Bob Dylan And Allen Ginsberg

Bob Dylan And Allen Ginsberg

By Larry Fyffe

Poets who influence Beat Poet Allen Ginsberg include Walt Whitman, Emily Dickinson, and William Carlos Williams, and, especially, the pre-Romantic poet William Blake who exalts physical sex as an integral part of the spiritual aspect of love given to humankind by the Creator; thereby the poet challenges the conventional teachings of church and state:

A Sunflower! weary of time
Who countest the steps of the sun
Seeking after that sweet golden clime
Where the traveller’s journey is done
(William Blake: Sunflower)

Called the ‘slave morality’ by Frederich Nietzsche, William Blake, in the poem above, chides those waiting for happiness after death rather than searching for it on God’s green and pleasant Earth (Allen Ginsberg speaks from a homosexual perspective; Dylan Thomas is another poet much influenced by Blake).

When I heard Bob Dylan in New Brunswick, 1997, the singer/songwriter paid a heart-felt tribute to Ginsberg.

The pseudo-Darwinism of William Carlos Williams, picked up by Ginsberg, unfolds into the poetic imagination, as revealed by the following verse:

Now I’ll record my secret vision, impossible
sight of the face of God ….
Lo and behold! I was thoughtless and turned a page
and gazed on the living
Sunflower ….
The great brain unfolding and brooding in the wilderness
Now speaking and with Blake’s voice
Love! thou patient presence and bone of the body ….
Time howled in anguish in my ear
(Allen Ginsberg: Psalm IV)

The Blake/Ginsberg symbols of Tiger and Sunflower, male/female, with eyes of fire, from the wilderness, speak out. And, in Dylan song lyrics, too:

Outside in the distance a wildcat did growl
Two riders were approaching, the wind began to howl
(Bob Dylan: All Along The Watchtower)

And in the next song lyrics, the anguish of Ginsberg is heard once again:

Louise she’s all right, she’s just near
She’s delicate and seems like a mirror
But she just makes it all too concise and too clear
That Johanna’s not here
The ghosts of electricity howls in the bones of her face
Where these visions of Johanna have now taken my place
(Bob Dylan: Visions Of Johanna)

Bob Dylan’s not going to wait until he dies, but he contrasts Louise’s singular physical presence with the prospect of both a physical and a spiritual union with Johanna; hope springs eternal in the Shelleyian mind.

Poet Allan Ginsberg, depicts present day society (Moloch) as one that displaces the spiritual and sexual desires of human existence with a secular materialistic dogma that commands all to kneel before the image of the Golden Calf and beneath that of the Hydrogen Bomb:

Moloch! Solitude! Filth! Ugliness! ….
Moloch whose love is endless oil and stone
Moloch whose soul is electricity and banks
Moloch whose poverty is the spectre of genius
Moloch whose fate is a cloud of sexless hydrogen
(Allen Ginsberg: Howl)

The same troubled sentiment, but coupled with a somewhat more hopeful double-edged meaning, in the song lyrics that follow:

Dr. Filth, he keeps his world
Inside of a leather cup
But all his sexless patients
They’re trying to blow it up
(Bob Dylan: Desolation Row)

The message sent through the howls of Ginsberg’s black-dog is rather depressing, to say the least:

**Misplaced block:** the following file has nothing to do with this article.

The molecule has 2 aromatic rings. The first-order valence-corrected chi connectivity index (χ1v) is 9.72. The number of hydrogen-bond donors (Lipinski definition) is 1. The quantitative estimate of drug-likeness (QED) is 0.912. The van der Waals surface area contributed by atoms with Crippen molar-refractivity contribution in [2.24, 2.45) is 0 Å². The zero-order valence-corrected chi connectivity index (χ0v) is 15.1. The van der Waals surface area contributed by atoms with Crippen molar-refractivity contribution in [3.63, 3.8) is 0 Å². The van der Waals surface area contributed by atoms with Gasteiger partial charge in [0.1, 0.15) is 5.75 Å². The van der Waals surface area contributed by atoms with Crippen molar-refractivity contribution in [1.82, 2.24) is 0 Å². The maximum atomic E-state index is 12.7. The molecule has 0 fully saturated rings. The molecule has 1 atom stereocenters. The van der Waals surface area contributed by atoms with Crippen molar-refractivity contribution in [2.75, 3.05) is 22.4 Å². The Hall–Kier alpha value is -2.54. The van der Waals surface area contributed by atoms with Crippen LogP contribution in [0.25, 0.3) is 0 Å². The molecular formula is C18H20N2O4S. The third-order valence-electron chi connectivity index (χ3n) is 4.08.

I saw the best minds of my generation
destroyed by madness ….
Who bared their brains to heaven under the El and saw
Mohammedan angels staggering on tenement roofs illuminated
Who passed through universities with
radiant coloured eyes
Hallucinating Arkansas and Blake-light tragedy
among the scholars of war
(Allan Ginsberg: Howl)

In the song following, there be coals of optimism still burning in the darkness:

I met a white man who walked a black dog
I met a young woman whose body was burning
I met a young girl who gave me a rainbow
I met one man who was wounded in love
I met another man who was wounded with hatred
(Bob Dylan: A Hard Rain A-Gonna Fall)

Dylan, perhaps with second thoughts, was not above taking a humorous shot at Ginsberg:

Crocagator, see you later, crocagator
After a while, smock-a-while, see you later Allen Ginsberg
See you later, alligator, see you later, crocagator
After awhile, crocodile, in a while Allen Ginsberg
(Bob Dylan: You See Later, Allen Ginsberg)

What is on the site

1: Over 400 reviews of Dylan songs.  There is an index to these in alphabetical order on the home page, and an index to the songs in the order they were written in the Chronology Pages.

2: The Chronology.  We’ve taken all the songs we can find recordings of and put them in the order they were written (as far as possible) not in the order they appeared on albums.  The chronology is more or less complete and is now linked to all the reviews on the site.  We have also recently started to produce overviews of Dylan’s work year by year.     The index to the chronologies is here.

3: Bob Dylan’s themes.  We publish a wide range of articles about Bob Dylan and his compositions.  There is an index here.  A second index lists the articles under the poets and poetic themes cited – you can find that here.

4:   The Discussion Group    We now have a discussion group “Untold Dylan” on Facebook.  Just type the phrase “Untold Dylan” in, on your Facebook page or follow this link 

5:  Bob Dylan’s creativity.   We’re fascinated in taking the study of Dylan’s creative approach further.  The index is in Dylan’s Creativity.

6: You might also like: A classification of Bob Dylan’s songs and partial Index to Dylan’s Best Opening Lines

 

 

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